Perhaps had it not been for the ancient Phoenicians, New England’s legendary schooner fleet, or heroic America’s Cup skippers, sailing — as in the simple skills needed to propel a boat by wind alone — would not be imbued with such mysticism.
Pictured: Trainees out on the water at the helm, working the sails at the Duxbury Bay Marine School in Duxbury. Next
Kids understand that learning new skills is the natural order of things at their age. But take an average middle-ager who has spent a lifetime dreamily watching white triangles of sail far offshore from the beach, and learning to sail becomes one of those special lifetime achievements.
“With adults,” says Chuck Leonard, executive director of the Duxbury Bay Maritime School, “sailing is one of those things that they’ve always wanted to get around to learning. Always been on their bucket list.”
Pictured: Theo Grossman, Amanda Doyle, Daron Connolly, and Nadia Doyle try to tame a windblown sail after day one of class at the Lincoln Maritime Center. Next
Beginning instruction for adults is done on one of seven boats in the Duxbury Bay Maritime School program’s fleet — broad Marshall catboats, descended from the boats New England fishermen once used — that are both safe and easy to sail. Learning parts of the boat is perhaps the most accessible phase, since the controlling lines (ropes), sail, tiller, and centerboard are simple and straightforward on a Marshall cat. Rigging the boat — hauling up the sails and putting the centerboard down — is also easier.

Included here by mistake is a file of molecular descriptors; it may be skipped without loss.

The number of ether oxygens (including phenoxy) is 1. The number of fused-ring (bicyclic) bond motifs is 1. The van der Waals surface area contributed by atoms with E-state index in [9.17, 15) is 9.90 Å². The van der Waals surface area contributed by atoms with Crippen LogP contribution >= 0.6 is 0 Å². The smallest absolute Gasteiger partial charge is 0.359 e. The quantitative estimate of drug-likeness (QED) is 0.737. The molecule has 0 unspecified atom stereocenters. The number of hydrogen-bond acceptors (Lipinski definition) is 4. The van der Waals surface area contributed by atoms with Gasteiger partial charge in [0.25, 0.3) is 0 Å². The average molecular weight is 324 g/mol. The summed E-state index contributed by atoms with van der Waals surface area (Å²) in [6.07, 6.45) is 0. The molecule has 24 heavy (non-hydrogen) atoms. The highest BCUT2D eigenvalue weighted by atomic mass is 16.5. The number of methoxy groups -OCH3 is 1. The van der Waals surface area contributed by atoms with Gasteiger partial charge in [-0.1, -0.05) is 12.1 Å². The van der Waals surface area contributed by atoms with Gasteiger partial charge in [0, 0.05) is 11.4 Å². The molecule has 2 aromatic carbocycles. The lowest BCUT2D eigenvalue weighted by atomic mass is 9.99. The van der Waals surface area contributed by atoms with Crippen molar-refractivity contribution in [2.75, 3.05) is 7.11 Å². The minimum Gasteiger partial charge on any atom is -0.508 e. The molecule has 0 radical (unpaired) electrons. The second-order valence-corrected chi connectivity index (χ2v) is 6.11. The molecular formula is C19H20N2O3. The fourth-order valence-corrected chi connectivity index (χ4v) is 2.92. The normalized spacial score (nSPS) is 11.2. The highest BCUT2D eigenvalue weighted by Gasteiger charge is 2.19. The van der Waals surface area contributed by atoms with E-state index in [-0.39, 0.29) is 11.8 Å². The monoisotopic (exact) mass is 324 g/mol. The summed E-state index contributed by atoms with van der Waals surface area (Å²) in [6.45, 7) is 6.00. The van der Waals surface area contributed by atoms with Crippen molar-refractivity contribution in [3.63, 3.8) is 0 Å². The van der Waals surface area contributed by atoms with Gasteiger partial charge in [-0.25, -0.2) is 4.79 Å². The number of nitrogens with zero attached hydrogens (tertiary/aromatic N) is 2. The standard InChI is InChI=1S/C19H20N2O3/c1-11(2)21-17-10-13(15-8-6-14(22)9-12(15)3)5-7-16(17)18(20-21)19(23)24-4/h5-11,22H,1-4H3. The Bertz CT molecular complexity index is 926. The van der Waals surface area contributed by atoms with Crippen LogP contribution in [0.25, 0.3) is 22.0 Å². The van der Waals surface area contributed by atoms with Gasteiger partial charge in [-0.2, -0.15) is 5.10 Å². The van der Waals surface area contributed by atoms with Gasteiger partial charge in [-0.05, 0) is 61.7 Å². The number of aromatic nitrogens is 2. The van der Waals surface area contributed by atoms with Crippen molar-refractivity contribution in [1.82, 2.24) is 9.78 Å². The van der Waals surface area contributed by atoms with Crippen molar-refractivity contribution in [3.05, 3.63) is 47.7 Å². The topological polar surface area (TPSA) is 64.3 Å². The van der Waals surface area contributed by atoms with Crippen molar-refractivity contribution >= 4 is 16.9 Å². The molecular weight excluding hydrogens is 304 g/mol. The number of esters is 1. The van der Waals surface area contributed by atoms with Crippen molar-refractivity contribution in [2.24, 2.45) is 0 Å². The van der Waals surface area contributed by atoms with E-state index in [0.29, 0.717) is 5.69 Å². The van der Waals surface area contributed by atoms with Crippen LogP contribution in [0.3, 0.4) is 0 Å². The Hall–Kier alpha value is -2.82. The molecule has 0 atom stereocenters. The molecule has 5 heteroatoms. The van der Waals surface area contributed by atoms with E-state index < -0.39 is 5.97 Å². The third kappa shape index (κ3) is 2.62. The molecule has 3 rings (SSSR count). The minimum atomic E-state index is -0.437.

Pictured: Kathy McCarty makes up a jib sheet on a Flying Scot. Next
Sailing is so much about feel, this is not the time to talk, but to let the hands and eyes work the boat. If the student makes some radical error, which is unlikely, the instructor is always close enough to correct it. This brings up the next phase to learn, and that is the relationship between the wind and the sail.
Pictured: Instructor Julie Manning shows Maya Benjamin how to store an Opti sail after day one of youth sailing classes. Next
“You learn to respond to the natural forces that move the boat and your spirit at the same time,” said Tom Gosselin, a 65-year-old Duxbury resident. He has had two lessons thus far and is working to become certifield to solo. The program allows sailors, once they demonstrate basic skills, to use available boats for up to two-hour sails in Duxbury Bay. The entire season-long program costs $525.
Pictured: Grossman and Doyle carrying sail off the boat after day one of classes. Next
At the Lincoln Maritime Center in Hingham, which also teaches youth and adult sailing, some 250 to 300 sailors and rowers get out on the water each day, according to director Ellen Dresser. The Lincoln Center offers a variety of programs starting at age 7, right up to adult sailing. “We teach sailing to people 7 to 87 is what we say around here,” said Dresser.
Pictured: Michelle Noonan at the helm of a Flying Scot with Joe Noonan,12. Next
Though the Plymouth sailing school partners with the yacht club there, sailing instruction and boats are used by nonmembers, according to program director Abby Arenstam.
“There are many reasons why adults want to sail,” said Dresser. “Some people want to sail as a family, so the parents take lessons. Sometimes people have sailed on big boats and want to get back to the feel of small-boat sailing.”
Pictured: Aidan DiPrima with DBMS coach Noonan at the helm of a Flying Scot. Back to the beginning
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